While in New York for the inauguration of the 74th UN General Assembly, President Abdel-Fattah Al-Sisi met with 13 presidents, seven prime ministers, the UN secretary-general and the director of the UN Food and Agriculture Organisation and attended a banquet hosted in his honour by the US Chamber of Commerce. The meetings offered opportunities to strengthen Egypt’s regional and international profile, clarify Cairo’s position on many issues of concern to the international community and to respond to campaigns spearheaded by certain governments bent on undermining Egyptian interests.
Counter-terrorism topped the Egyptian leader’s discussion agenda with his counterparts. Egypt is among those countries most affected by terrorism in the past decade and its success in delivering debilitating blows to terrorist organisations in Sinai mean many countries are eager to learn from Egypt’s security, military and intelligence experience.
Al-Sisi’s meetings with the leaders of the US, France, Italy and the UK were particularly important in this regard. Cairo needs their military and political support. Thankfully, they all regard terrorism as a direct threat to their national security.
Egypt hopes that these countries will fully grasp the magnitude of the danger posed by political Islam, and its chief exponent, the Muslim Brotherhood, which Egypt has designated as a terrorist organisation. Disagreement between Egypt and these countries on the subject is still sharp. They continue to offer a safe haven to the Brotherhood despite the evidence Egypt provided of the connections between the Muslim Brotherhood and organisations these same countries designate as terrorist.
President Al-Sisi’s meetings with foreign leaders also allowed Egypt to reaffirm its position on the Libyan crisis. Cairo is keener than other countries to restore stability to Libya because of the cross-border threat posed by terrorist groups that are exploiting the anarchy beyond Egypt’s western border.
Cairo believes differences between France and Italy over how to remedy the Libyan conflict have hampered efforts to find a peaceful solution. Egypt could play a pivotal role in bridging the French and Italian points of view by building on UN Security Council resolutions and the peace-making efforts of the UN special envoy to Libya.
Cairo also believes a lack of clarity on the part of some countries over Turkish and Qatari meddling in Libya, and Ankara and Doha’s support for the Muslim Brotherhood and related groups, poses a major obstacle to a lasting settlement in Libya, serving to prolong Libya’s vulnerability to influxes of terrorists who are taking advantage of poor security. Not only does this present a threat to Egypt and Europe’s security, it exacerbates illegal migration to Europe via Italy’s long and unmonitored coasts. President Al-Sisi drove home the need to act quickly and eliminate the obstacles to a solution to the Libyan crisis which would help stem both terrorism and illegal migration.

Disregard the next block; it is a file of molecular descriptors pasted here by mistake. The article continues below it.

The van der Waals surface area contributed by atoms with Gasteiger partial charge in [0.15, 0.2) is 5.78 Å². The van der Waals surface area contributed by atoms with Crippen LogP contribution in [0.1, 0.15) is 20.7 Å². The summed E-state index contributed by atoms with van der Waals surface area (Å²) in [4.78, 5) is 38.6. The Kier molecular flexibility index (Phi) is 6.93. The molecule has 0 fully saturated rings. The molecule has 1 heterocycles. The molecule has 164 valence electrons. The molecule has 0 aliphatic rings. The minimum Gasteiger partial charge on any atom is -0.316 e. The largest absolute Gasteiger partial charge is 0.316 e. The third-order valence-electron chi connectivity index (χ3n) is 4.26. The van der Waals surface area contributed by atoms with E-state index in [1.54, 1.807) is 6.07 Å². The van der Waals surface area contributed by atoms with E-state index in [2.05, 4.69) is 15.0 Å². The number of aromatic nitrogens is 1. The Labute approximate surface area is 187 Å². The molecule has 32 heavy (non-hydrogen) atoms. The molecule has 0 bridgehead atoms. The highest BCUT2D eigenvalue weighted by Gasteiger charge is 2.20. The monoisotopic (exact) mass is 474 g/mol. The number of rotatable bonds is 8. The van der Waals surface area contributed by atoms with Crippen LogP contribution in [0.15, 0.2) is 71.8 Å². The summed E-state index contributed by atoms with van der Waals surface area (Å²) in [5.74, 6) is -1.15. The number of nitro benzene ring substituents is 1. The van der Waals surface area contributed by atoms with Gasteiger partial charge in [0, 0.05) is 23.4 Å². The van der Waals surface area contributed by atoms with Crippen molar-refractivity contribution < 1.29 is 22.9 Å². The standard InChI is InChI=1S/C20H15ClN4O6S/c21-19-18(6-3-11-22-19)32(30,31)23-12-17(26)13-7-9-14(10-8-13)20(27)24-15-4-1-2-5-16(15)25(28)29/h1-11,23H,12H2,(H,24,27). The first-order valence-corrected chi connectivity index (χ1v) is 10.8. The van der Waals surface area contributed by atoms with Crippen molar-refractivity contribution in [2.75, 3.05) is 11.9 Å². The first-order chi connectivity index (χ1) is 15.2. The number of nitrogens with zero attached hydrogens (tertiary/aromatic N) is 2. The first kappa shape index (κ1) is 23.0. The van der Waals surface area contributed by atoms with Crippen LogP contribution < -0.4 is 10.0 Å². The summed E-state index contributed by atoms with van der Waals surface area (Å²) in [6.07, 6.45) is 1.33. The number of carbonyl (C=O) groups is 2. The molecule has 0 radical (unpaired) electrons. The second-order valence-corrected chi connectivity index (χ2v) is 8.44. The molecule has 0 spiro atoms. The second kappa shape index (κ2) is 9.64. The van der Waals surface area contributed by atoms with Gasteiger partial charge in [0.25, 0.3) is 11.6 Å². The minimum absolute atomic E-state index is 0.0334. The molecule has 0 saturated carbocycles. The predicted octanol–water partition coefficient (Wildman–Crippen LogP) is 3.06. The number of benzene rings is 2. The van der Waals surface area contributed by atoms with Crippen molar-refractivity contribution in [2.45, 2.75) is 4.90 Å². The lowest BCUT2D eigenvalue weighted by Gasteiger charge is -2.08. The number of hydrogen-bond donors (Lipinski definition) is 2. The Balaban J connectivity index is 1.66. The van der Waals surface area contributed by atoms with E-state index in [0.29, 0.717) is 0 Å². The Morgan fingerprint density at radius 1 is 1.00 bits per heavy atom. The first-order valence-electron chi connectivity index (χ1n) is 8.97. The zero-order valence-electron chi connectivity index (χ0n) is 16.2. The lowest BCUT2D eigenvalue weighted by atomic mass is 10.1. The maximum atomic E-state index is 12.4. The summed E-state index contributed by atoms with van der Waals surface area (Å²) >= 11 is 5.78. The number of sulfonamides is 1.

President Al-Sisi was also determined to press the Palestinian cause while in New York. He met with PA President Abu Mazen and reaffirmed Egypt’s commitment to doing everything it can to help the Palestinian people regain their legitimate rights and establish an independent state in accordance with established international frames-of-reference. This was a clear response to one of Turkey’s and Qatar’s smear campaigns against Egypt. Ankara and Doha have tried to circulate the lie that Egypt has been pressuring the Palestinians into accepting the so-called Deal of the Century that Washington is promoting as a solution to the Palestinian-Israeli conflict.
President Al-Sisi’s meeting with Norwegian Prime Minister Erna Solberg was important in this regard. Norway was the chief mediator in negotiations between the Palestinians and Israel in 1993 which lead to the Oslo Accord. The fate of this agreement, which established the legitimacy of the Palestinian Authority, hangs in the balance as Israel continues to threaten to annex a large portion of the West Bank, in violation of the Oslo agreement which states that the fate of occupied Palestinian territories must be determined within the framework of that agreement. Norway can play a central role, in cooperation with the EU, in offsetting the Deal of the Century and promoting the negotiating process and a two-state solution.
Al-Sisi’s meeting with other African leaders came in the context of Egypt’s current position as chair of the African Union, and within the framework of Egypt’s efforts to secure the support of African nations in resolving the dispute between Cairo and Addis Ababa over the Grand Ethiopian Renaissance Dam (GERD) which threatens Egypt and Sudan’s water security. President Al-Sisi has made it clear Ethiopia cannot turn a blind eye to Egypt’s wellbeing and that if necessary, Cairo will press the international community to intervene in order to resolve the conflict in a manner that safeguards the interests of both sides. President Al-Sisi’s meetings with Kenyan President Uhuru Kenyatta and Djibouti President Ismaïl Omar Guelleh were especially important. The two countries have good relations with both Egypt and Ethiopia, placing them in a position to mediate between Cairo and Addis Ababa.
Al-Sisi’s meetings with leaders from Jordan and Iraq were part of Cairo’s ongoing efforts to promote inter-Arab coordination in the face of the threats posed by Qatari and Turkish backed terrorism and Iran’s regional designs.
Egypt’s economic influence and interests were also central to the president’s meeting. He took advantage of his meetings with prominent representatives of the US business community to promote Egypt’s recently launched mega projects as an investment opportunity and major gateway to African markets.
*A version of this article appears in print in the 3 October, 2019 edition of Al-Ahram Weekly.